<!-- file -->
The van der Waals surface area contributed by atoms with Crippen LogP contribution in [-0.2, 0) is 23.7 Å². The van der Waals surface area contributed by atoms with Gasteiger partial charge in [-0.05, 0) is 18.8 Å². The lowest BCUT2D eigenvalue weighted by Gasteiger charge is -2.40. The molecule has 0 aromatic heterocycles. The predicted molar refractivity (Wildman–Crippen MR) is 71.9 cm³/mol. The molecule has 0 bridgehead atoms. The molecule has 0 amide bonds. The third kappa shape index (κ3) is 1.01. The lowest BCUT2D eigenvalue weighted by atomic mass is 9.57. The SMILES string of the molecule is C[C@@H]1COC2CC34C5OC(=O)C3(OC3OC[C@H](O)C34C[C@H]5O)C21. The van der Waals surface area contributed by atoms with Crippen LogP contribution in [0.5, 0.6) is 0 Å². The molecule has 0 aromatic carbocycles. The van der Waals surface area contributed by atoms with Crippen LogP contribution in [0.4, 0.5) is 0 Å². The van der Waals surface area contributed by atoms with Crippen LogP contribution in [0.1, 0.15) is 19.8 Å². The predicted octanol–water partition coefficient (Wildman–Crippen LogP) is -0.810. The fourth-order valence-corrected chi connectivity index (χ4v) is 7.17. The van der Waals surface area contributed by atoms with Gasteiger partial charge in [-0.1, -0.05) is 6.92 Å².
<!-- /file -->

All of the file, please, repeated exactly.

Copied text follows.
The van der Waals surface area contributed by atoms with Crippen LogP contribution in [-0.2, 0) is 23.7 Å². The van der Waals surface area contributed by atoms with Gasteiger partial charge in [-0.05, 0) is 18.8 Å². The lowest BCUT2D eigenvalue weighted by Gasteiger charge is -2.40. The molecule has 0 aromatic heterocycles. The predicted molar refractivity (Wildman–Crippen MR) is 71.9 cm³/mol. The molecule has 0 bridgehead atoms. The molecule has 0 amide bonds. The third kappa shape index (κ3) is 1.01. The lowest BCUT2D eigenvalue weighted by atomic mass is 9.57. The SMILES string of the molecule is C[C@@H]1COC2CC34C5OC(=O)C3(OC3OC[C@H](O)C34C[C@H]5O)C21. The van der Waals surface area contributed by atoms with Crippen LogP contribution in [0.5, 0.6) is 0 Å². The molecule has 0 aromatic carbocycles. The van der Waals surface area contributed by atoms with Crippen LogP contribution in [0.4, 0.5) is 0 Å². The van der Waals surface area contributed by atoms with Crippen LogP contribution in [0.1, 0.15) is 19.8 Å². The predicted octanol–water partition coefficient (Wildman–Crippen LogP) is -0.810. The fourth-order valence-corrected chi connectivity index (χ4v) is 7.17. The van der Waals surface area contributed by atoms with Gasteiger partial charge in [-0.1, -0.05) is 6.92 Å².